Preserving Proteins Workshop
By Rosemary Orr UCCE Master Food Preserver
What is the best way to preserve proteins like seafood? Helen G. Morro Bay
This time of year, with the long days and warm weather I am reminded of camping in the mountains. One of my favorite memories is the time we canned trout at our friends' camp in the Sierras. The oily, tender trout meat and skin, perfectly salted, crunchy soft bones loaded with calcium, is hands-down the most delicious canned preserved protein you will eat. The camp's outdoor kitchen consisted of an outdoor gas cook stove, a pressure canner, and a big pot of boiling water. The ice chest was loaded with cleaned and cut trout, ready to be filled into clean jars. Once filled with trout and salt, the jars were carefully loaded into the pressure canner. It made sense to can fish this way, outside in the open mountain air.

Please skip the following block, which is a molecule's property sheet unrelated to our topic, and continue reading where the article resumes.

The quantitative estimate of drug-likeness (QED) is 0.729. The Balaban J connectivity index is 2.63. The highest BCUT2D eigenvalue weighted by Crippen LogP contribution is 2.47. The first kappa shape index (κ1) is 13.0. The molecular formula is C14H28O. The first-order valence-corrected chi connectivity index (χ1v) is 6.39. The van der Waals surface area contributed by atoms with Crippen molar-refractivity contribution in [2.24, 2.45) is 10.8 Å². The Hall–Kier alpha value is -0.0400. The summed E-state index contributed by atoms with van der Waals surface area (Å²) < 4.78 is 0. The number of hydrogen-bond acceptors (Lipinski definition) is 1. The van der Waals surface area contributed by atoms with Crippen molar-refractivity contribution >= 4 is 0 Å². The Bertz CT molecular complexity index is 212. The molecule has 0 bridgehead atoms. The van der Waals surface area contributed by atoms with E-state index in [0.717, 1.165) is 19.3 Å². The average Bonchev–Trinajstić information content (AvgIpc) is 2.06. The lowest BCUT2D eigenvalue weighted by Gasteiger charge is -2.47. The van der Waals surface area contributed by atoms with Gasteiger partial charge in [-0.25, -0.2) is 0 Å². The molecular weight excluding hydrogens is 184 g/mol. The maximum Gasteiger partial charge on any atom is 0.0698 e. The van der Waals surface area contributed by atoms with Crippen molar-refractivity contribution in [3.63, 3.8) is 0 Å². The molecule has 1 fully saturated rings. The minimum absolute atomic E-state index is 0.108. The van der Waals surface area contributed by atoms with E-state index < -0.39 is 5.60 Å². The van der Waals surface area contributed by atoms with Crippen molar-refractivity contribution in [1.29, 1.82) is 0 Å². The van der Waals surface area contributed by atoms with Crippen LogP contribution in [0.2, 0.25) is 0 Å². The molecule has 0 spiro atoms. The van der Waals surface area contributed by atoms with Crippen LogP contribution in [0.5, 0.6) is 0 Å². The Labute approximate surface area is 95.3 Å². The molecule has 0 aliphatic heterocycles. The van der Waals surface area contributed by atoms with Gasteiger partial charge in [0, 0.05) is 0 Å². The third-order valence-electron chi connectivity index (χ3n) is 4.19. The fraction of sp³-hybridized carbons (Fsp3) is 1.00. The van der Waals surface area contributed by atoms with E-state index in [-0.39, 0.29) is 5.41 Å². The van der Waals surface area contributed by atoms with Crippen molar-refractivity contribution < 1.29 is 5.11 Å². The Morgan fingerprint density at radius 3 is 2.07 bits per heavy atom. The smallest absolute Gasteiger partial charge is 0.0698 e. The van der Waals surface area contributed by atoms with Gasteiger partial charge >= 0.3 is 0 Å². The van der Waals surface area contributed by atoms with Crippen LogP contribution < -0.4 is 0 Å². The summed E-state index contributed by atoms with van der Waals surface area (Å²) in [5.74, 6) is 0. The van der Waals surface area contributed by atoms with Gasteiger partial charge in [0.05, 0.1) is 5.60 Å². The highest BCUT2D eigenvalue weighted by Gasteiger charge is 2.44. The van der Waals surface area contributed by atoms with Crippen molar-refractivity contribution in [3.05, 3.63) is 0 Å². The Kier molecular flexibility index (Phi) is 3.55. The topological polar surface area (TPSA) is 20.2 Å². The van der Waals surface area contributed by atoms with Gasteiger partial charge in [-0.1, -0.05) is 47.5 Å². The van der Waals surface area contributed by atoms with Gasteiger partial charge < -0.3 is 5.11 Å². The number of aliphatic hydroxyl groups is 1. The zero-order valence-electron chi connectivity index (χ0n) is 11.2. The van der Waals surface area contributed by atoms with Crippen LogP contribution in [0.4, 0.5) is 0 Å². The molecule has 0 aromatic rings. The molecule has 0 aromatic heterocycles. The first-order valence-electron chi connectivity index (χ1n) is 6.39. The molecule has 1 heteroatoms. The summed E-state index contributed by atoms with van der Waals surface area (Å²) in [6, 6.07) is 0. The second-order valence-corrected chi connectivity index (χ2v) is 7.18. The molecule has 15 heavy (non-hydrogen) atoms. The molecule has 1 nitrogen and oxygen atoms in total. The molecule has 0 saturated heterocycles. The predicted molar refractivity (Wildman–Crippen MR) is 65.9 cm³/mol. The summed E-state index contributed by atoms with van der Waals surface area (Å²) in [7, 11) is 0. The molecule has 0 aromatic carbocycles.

At camp high in the Sierras or in your own kitchen, the only way to safely preserve proteins; fish, shellfish, meat, game, poultry, vegetables, beans, etc. is with a research-tested recipe and a pressure canner. Proteins are low acid foods with a pH of 4.6 or higher, and susceptible to bacterial growth. Many bacteria in foods are destroyed by boiling at 212℉; however, some bacteria like Clostridium botulinum can only be destroyed when the temperature in the pressure canner reaches at least 240℉. When canning proteins, the temperature of the canner needs to be kept consistent during the entire required processing time. Processing times will vary depending on the food and the size of the jar. When canning at high altitudes like the Sierras, canner pressures must be increased in accordance with tested recipes. Make sure you follow your recipe exactly.
To learn how to safely and deliciously preserve your next catch and other protein containing foods, check out the Master Food Preservers "Preserving Proteins" workshop on Saturday, June 24, 10:00am to 12:00pm at the UCCE auditorium at 2156 Sierra Way, in San Luis Obispo. At this workshop, you will learn how to preserve seafood, meat, and soups. Master Food Preservers will also teach making jerky and how to freeze meat and seafood to preserve quality. There will be a $5.00 fee to cover supplies. You must register online at: http://ucanr.edu/survey/survey.cfm?surveynumber=19937